Austin Winger: Students' stress-handling is different, not worse
GRAND FORKS--We all have the right to express our feelings I'd like to commend North Dakota State University for its thoughtful support of students who were distraught after the shocking election of Donald Trump. In response to the author of the ...
GRAND FORKS-We all have the right to express our feelings
I'd like to commend North Dakota State University for its thoughtful support of students who were distraught after the shocking election of Donald Trump. In response to the author of the recent letter headlined "Buck up, get your books out and get to work," I want to point out the fallacies and discourtesies of the writer's message (Page A4, Nov. 17).
First, comparing the 2016 election results to the death of a friend is inappropriate, as these represent two very different scenarios. To the writer, I offer my sincere condolences for the loss of her friend, and I hope that the writer got support from family and friends during that time.
But throughout the writer's description, it seemed she felt good about her ability to "buck up," attend class the day after a funeral and "cry in private." Nonetheless, this inward suppression of emotion is not how everyone copes. Some folks in past generations pride themselves on their "toughness," being able to push through hard times and not display their emotions to others. Occasionally, these folks criticize current generations (usually the Millennials) for their "weakness" and paint them as emotionally soft individuals who cannot handle life's inherent unfairness.
As someone who has studied developmental psychology, I'd argue that current generations are not weak. Rather, they are more open-minded, understanding of diversity and able to self-reflect. At times, this openness manifests as emotionality. I believe this to be healthy and brave, not weak.
During hard times such as the Great Depression, it's understandable that many people could not think past meeting biological demand (such as putting food on the table). Since then, many of us have had the chance to introspect and to contemplate the higher levels of Maslow's Hierarchy of Needs, such as self-esteem and self-actualization.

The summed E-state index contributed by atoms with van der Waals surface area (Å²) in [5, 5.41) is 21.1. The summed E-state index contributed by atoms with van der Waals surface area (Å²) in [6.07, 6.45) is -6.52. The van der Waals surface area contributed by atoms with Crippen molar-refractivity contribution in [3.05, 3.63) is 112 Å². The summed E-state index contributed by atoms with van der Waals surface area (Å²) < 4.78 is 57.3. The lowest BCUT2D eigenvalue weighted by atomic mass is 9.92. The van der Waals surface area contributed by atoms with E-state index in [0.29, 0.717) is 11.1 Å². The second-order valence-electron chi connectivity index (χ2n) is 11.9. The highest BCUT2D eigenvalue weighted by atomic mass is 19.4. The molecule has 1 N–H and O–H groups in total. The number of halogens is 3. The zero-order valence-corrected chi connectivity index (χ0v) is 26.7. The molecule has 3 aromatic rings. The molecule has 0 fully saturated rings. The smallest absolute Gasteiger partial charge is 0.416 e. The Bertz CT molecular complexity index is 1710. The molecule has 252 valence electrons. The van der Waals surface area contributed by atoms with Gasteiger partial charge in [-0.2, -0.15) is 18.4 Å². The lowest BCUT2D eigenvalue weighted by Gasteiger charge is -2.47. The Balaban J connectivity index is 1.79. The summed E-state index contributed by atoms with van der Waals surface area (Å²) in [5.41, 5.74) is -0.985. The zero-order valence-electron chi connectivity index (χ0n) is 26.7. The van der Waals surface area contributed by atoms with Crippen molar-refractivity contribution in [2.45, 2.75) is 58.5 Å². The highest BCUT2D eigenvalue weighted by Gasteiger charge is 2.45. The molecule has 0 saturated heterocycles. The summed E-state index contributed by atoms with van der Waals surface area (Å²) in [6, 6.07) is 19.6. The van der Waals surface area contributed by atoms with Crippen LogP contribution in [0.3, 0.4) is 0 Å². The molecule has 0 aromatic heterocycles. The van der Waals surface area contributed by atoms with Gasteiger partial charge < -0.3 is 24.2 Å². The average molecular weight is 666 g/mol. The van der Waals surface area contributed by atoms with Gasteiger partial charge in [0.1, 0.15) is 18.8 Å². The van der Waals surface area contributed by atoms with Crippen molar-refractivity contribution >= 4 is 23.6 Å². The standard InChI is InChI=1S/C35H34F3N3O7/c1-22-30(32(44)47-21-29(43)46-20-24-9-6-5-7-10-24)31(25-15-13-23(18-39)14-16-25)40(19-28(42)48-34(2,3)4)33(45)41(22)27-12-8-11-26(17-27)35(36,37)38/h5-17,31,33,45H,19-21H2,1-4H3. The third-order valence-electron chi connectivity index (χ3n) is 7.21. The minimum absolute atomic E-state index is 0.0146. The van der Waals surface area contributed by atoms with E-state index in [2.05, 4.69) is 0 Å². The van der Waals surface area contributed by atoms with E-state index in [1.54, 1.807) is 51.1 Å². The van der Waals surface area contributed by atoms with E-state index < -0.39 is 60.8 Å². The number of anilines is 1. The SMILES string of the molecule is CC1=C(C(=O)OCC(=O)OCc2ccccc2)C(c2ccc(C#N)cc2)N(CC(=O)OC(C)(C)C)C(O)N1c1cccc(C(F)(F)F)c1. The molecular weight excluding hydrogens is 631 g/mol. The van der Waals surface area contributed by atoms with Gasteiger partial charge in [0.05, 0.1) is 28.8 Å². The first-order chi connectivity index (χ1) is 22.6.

When younger generations grapple with complex issues and openly share their emotions and mental health issues, we should support one another instead of saying "buck up and get over it."
When I awoke on Nov. 9 to find that the United States had elected a racist, misogynist and xenophobic man as the next president, I was in shock. I could not believe that there were 61 million fearful, angry Americans who believed he should be our commander-in-chief.
Meanwhile, 62 million other Americans voted for Hillary Clinton, the most qualified presidential candidate we've had in modern history. To echo "Get rid of the unfair, undemocratic Electoral College" (another Nov. 17 Herald letter), we do need to revamp our voting system so that each individual's vote actually counts.
The Electoral College has strayed far from its original purpose. And the United States should consider a system closer to a pure democracy, where the popular vote matters.
During the past week, I have had trouble focusing on the joy of finishing my doctoral degree, as I am concerned about the welfare of our nation and our world after Inauguration Day. Nor are the NDSU students and I the only ones troubled by this election. Leaders and citizens around the world are scared and uncertain as to how a Trump presidency will affect international relations and the global economy.
Again, we all have the right to express our feelings. The First Amendment grants us the right to freedom of speech - and I commend those who are peacefully protesting the election results around several major cities in our nation.
I also commend the actions of NDSU in understanding its students and supporting their mental health during these difficult and turbulent times.
Turnabout is fair play, and I say shame on the letter-writer for marginalizing the feelings of NDSU students and for telling them how they should cope. More than ever, we must unite and support one another, as our country deals with its apparent division and turmoil.
Winger is a graduate student in instructional design and technology in the Department of Teaching and Learning at UND.